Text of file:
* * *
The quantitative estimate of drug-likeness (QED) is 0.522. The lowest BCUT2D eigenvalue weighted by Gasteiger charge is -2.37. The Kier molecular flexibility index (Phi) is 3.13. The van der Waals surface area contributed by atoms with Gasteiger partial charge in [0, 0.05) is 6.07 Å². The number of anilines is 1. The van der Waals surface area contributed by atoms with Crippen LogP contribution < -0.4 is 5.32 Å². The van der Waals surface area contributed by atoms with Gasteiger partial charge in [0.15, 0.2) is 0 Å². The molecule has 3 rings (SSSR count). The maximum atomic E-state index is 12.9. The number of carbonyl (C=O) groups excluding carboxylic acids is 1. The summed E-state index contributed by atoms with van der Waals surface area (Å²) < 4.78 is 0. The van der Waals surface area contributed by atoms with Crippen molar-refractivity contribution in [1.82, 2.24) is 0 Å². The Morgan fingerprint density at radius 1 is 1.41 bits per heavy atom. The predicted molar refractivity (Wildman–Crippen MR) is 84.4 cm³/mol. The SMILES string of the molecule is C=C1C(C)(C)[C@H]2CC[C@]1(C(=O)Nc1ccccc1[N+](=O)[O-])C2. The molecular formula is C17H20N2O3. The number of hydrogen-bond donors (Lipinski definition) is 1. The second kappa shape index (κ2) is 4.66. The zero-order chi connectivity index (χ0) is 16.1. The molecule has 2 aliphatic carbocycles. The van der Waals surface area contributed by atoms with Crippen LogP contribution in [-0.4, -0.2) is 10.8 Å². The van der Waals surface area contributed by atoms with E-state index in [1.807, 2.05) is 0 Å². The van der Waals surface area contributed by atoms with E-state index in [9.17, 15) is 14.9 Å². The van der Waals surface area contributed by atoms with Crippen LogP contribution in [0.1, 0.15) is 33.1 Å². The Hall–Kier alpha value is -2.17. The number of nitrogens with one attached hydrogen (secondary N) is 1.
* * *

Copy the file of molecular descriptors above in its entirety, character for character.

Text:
The quantitative estimate of drug-likeness (QED) is 0.522. The lowest BCUT2D eigenvalue weighted by Gasteiger charge is -2.37. The Kier molecular flexibility index (Phi) is 3.13. The van der Waals surface area contributed by atoms with Gasteiger partial charge in [0, 0.05) is 6.07 Å². The number of anilines is 1. The van der Waals surface area contributed by atoms with Crippen LogP contribution < -0.4 is 5.32 Å². The van der Waals surface area contributed by atoms with Gasteiger partial charge in [0.15, 0.2) is 0 Å². The molecule has 3 rings (SSSR count). The maximum atomic E-state index is 12.9. The number of carbonyl (C=O) groups excluding carboxylic acids is 1. The summed E-state index contributed by atoms with van der Waals surface area (Å²) < 4.78 is 0. The van der Waals surface area contributed by atoms with Crippen molar-refractivity contribution in [1.82, 2.24) is 0 Å². The Morgan fingerprint density at radius 1 is 1.41 bits per heavy atom. The predicted molar refractivity (Wildman–Crippen MR) is 84.4 cm³/mol. The SMILES string of the molecule is C=C1C(C)(C)[C@H]2CC[C@]1(C(=O)Nc1ccccc1[N+](=O)[O-])C2. The molecular formula is C17H20N2O3. The number of hydrogen-bond donors (Lipinski definition) is 1. The second kappa shape index (κ2) is 4.66. The zero-order chi connectivity index (χ0) is 16.1. The molecule has 2 aliphatic carbocycles. The van der Waals surface area contributed by atoms with Crippen LogP contribution in [-0.4, -0.2) is 10.8 Å². The van der Waals surface area contributed by atoms with E-state index in [1.807, 2.05) is 0 Å². The van der Waals surface area contributed by atoms with E-state index in [9.17, 15) is 14.9 Å². The van der Waals surface area contributed by atoms with Crippen LogP contribution in [0.1, 0.15) is 33.1 Å². The Hall–Kier alpha value is -2.17. The number of nitrogens with one attached hydrogen (secondary N) is 1.